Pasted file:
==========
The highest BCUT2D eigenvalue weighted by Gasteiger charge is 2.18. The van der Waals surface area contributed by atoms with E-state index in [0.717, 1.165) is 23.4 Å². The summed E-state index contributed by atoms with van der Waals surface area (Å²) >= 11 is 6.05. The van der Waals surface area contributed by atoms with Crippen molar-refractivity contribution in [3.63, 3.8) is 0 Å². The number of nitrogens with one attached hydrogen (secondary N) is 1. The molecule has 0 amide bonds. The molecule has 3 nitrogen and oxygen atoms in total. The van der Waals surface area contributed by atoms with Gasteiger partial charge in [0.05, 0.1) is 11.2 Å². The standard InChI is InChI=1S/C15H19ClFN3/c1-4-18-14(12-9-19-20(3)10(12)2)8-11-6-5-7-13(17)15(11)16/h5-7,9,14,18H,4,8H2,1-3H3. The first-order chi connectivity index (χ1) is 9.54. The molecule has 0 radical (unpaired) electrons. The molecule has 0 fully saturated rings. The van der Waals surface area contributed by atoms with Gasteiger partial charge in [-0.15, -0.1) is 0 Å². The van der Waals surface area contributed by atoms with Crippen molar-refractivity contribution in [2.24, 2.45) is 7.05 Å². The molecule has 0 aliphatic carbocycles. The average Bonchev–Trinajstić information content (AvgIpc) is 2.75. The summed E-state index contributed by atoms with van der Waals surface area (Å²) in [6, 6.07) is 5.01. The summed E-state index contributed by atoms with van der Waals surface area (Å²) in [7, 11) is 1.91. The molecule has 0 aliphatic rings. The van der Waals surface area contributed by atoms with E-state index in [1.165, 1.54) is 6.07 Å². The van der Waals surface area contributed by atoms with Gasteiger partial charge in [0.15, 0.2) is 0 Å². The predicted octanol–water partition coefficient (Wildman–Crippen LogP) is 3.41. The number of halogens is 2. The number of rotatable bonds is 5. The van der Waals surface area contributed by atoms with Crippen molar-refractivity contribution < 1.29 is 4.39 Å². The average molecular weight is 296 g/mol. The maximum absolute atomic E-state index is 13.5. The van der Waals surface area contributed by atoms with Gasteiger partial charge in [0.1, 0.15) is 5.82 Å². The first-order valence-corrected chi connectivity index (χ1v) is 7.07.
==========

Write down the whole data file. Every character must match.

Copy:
The highest BCUT2D eigenvalue weighted by Gasteiger charge is 2.18. The van der Waals surface area contributed by atoms with E-state index in [0.717, 1.165) is 23.4 Å². The summed E-state index contributed by atoms with van der Waals surface area (Å²) >= 11 is 6.05. The van der Waals surface area contributed by atoms with Crippen molar-refractivity contribution in [3.63, 3.8) is 0 Å². The number of nitrogens with one attached hydrogen (secondary N) is 1. The molecule has 0 amide bonds. The molecule has 3 nitrogen and oxygen atoms in total. The van der Waals surface area contributed by atoms with Gasteiger partial charge in [0.05, 0.1) is 11.2 Å². The standard InChI is InChI=1S/C15H19ClFN3/c1-4-18-14(12-9-19-20(3)10(12)2)8-11-6-5-7-13(17)15(11)16/h5-7,9,14,18H,4,8H2,1-3H3. The first-order chi connectivity index (χ1) is 9.54. The molecule has 0 radical (unpaired) electrons. The molecule has 0 fully saturated rings. The van der Waals surface area contributed by atoms with Gasteiger partial charge in [-0.15, -0.1) is 0 Å². The van der Waals surface area contributed by atoms with Crippen molar-refractivity contribution in [2.24, 2.45) is 7.05 Å². The molecule has 0 aliphatic carbocycles. The average Bonchev–Trinajstić information content (AvgIpc) is 2.75. The summed E-state index contributed by atoms with van der Waals surface area (Å²) in [6, 6.07) is 5.01. The summed E-state index contributed by atoms with van der Waals surface area (Å²) in [7, 11) is 1.91. The molecule has 0 aliphatic rings. The van der Waals surface area contributed by atoms with E-state index in [1.165, 1.54) is 6.07 Å². The van der Waals surface area contributed by atoms with Gasteiger partial charge in [0.15, 0.2) is 0 Å². The predicted octanol–water partition coefficient (Wildman–Crippen LogP) is 3.41. The number of halogens is 2. The number of rotatable bonds is 5. The van der Waals surface area contributed by atoms with Crippen molar-refractivity contribution < 1.29 is 4.39 Å². The average molecular weight is 296 g/mol. The maximum absolute atomic E-state index is 13.5. The van der Waals surface area contributed by atoms with Gasteiger partial charge in [0.1, 0.15) is 5.82 Å². The first-order valence-corrected chi connectivity index (χ1v) is 7.07.